Tutorial 21: Reading Keypress
Beginning Level Use of getKey...
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This tutorial is going to be the beginning for you to be able to make bigger and better games because of one command. This command can do so many things and that's why I had to separate it into three tutorials, otherwise there would have been one long one. This specific tutorial, however, just shows you basic uses of it. This is basically what is covered in the Guidebook that you receive when you get your calculator. On the other hand, the next two tutorials contain tricks that I have seen and use in games.

New Command:

getKey Returns the key code for the current keypress

TI-83 getKey key code TI-83 Plus

The Codes:
Let me just explain a couple of things before we get started on the codes. There's one big disadvantage with using getKey. The command, getKey, does not wait for a key to be pressed, but checks to see what key was pressed exactly when the program executes that command line. If a key is pressed a second earlier or later, it won't read it and it'll go on to the next lines of code. You may be thinking, "then why do you have 3 tutorials on it?" There is a way to make the command wait for a keypress. What you have to do is put the command inside a loop that repeats itself until a key is pressed. The first code will be a program that just displays the key code for the key that was pressed. You might not understand half of this code, but try to absorb as much as you can and I'll give an explanation after.

: For AShell, SOS, and TI-Explorer
ClrHome Clears the home screen
While 1
getKeySTOREG Stores the key's key code into user variable G
While G=0 This is used to make getKey wait for a keypress
getKeySTOREG Stores the key's key code into user variable G
End End of the second While loop
Disp G Displays the key's key code on the screen
End End of the initial While loop

Possible output:

Keys Pressed: 2ND, MATH, 6, VARS, ZOOM, ENTER, and STO

Further Explanation:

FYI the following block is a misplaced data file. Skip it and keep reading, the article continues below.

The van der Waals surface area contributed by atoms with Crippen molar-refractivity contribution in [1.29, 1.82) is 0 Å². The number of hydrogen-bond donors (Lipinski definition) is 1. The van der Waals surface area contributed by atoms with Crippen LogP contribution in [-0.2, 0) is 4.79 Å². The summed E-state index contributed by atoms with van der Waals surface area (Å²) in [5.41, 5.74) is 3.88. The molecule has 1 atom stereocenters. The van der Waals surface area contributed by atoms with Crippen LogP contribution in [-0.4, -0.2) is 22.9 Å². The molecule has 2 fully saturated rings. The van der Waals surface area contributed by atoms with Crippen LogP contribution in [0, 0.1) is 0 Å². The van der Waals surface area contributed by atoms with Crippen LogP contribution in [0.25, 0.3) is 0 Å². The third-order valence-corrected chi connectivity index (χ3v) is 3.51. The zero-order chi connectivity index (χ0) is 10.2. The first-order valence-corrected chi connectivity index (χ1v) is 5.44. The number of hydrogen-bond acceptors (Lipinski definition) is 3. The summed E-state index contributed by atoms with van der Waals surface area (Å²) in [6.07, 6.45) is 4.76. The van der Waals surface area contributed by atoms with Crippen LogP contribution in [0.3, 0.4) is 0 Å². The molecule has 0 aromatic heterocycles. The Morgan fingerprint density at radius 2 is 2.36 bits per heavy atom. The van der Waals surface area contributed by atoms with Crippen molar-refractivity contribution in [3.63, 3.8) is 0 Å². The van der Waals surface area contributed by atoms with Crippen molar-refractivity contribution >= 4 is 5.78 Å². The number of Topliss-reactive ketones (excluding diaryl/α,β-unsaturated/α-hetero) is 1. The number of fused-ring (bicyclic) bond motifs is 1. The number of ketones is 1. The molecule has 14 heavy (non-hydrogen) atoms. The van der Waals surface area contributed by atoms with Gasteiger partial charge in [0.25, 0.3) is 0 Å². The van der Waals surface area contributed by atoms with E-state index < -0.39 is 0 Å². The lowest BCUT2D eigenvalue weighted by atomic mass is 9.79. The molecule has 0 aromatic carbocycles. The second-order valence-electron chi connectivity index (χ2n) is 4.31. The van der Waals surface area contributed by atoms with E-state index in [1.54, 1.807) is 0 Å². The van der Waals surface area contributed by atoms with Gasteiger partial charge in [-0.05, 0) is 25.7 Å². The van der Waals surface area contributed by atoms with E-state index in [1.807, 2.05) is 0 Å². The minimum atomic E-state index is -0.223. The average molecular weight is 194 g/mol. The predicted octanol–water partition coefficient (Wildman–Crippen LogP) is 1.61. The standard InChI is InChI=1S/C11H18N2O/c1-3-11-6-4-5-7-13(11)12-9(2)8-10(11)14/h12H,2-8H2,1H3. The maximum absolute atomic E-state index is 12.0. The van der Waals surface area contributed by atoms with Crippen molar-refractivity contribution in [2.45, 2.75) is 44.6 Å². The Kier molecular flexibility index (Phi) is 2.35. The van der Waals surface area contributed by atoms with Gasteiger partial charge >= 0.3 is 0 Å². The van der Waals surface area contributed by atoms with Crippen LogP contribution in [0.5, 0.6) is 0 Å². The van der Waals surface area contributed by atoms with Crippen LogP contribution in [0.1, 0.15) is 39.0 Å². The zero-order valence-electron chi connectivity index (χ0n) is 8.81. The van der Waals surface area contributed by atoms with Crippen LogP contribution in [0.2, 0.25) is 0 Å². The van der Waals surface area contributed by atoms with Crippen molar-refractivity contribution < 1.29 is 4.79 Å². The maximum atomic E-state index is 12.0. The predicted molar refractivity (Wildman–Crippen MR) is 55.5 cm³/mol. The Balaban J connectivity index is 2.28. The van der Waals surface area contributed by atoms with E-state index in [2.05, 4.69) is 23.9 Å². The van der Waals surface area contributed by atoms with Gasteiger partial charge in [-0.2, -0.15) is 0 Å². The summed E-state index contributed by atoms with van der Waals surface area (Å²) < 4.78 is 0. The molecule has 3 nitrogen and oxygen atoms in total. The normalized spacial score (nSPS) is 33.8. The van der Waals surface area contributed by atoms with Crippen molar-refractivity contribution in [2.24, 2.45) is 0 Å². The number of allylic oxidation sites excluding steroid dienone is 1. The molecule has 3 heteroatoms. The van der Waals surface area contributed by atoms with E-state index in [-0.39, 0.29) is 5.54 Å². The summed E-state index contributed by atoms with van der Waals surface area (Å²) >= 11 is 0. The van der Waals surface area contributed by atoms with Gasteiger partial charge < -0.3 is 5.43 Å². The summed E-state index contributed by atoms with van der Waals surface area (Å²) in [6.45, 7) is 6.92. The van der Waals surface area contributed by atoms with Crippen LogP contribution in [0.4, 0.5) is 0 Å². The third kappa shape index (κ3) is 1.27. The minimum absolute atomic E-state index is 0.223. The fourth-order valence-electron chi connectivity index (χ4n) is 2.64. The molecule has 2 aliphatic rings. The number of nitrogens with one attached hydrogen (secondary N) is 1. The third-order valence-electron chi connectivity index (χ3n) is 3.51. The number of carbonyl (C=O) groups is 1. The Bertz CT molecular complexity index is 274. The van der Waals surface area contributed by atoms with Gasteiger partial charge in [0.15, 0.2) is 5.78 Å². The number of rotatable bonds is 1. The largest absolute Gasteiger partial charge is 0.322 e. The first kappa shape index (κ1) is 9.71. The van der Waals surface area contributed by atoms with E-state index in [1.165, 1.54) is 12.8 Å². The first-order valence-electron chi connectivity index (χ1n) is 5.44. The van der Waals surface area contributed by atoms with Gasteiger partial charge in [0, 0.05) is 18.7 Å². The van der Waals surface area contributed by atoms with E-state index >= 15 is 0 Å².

I purposely put this program in a continuous loop so that you could read the key code of every key. The only way that you can break program execution is by pressing the ON key and choosing 1:Quit. You should definitely understand the first two lines of code and the line that says "Disp G." If you can think back to Tutorial 10: More Loops (you can quickly look back if you want), you should be able to understand the three lines of code starting with "While G=0." If you don't, here's a quick explanation: As it also says in the definition of getKey, when no key has been pressed, getKey returns 0, which is then stored into G. The While loop is just continuing to repeat itself and during the time between each keypress, getKey is returning 0. That's why it says "While G=0." When a key is pressed, that While loop ends and then the next command line displays G, which is the key's key code. After displaying the key code, the program goes back to the "While 1" command line (I'll explain that shortly) and does everything after it all over again. Let me tell you that this all happens very quickly. That's why you can press two keys almost simultaneously and get two different key codes. You only need those three lines starting with "While G=0," when you're displaying the getKey codes. This is because it would continually display 0 until a key is pressed, and then it would display that key's keycode. Try it and see. Take out those three lines and see what the program does. Generally, for all other programs, you don't need those three lines, just when you want to display the getKey keycode. All you need is the "While 1" part. All that's left to explain are the two lines starting with "While 1." I wish I could give you a good explanation for this, but I cannot because I don't truly know how that works; I just know it does. The "While 1" acts like a continual loop; it just does everything between it and it's corresponding "End" repeatedly unless the program is broken by the user. I've just found out that any number works after that While loop. You could put "23323" and the program would work just the same. The last line of code to explain is the "getKeySTOREG" command line that's between the While loops. You may be thinking, "why do you need to put that there...it's unnecessary." Well, I agree with you, but it is very necessary. If you do not put that command line there, the program does not work, and I do not know why. As you probably already know, getKey is generally used for games so that the user can move objects around on the screen and so that keys on the calculator can serve functions other than what they are normally used for. Such an example is using 2ND to start a game, MODE to quit a game, Y= to go to the Home screen of the game, and STAT to save your place in the game. In the next code, I'll show you how that's done.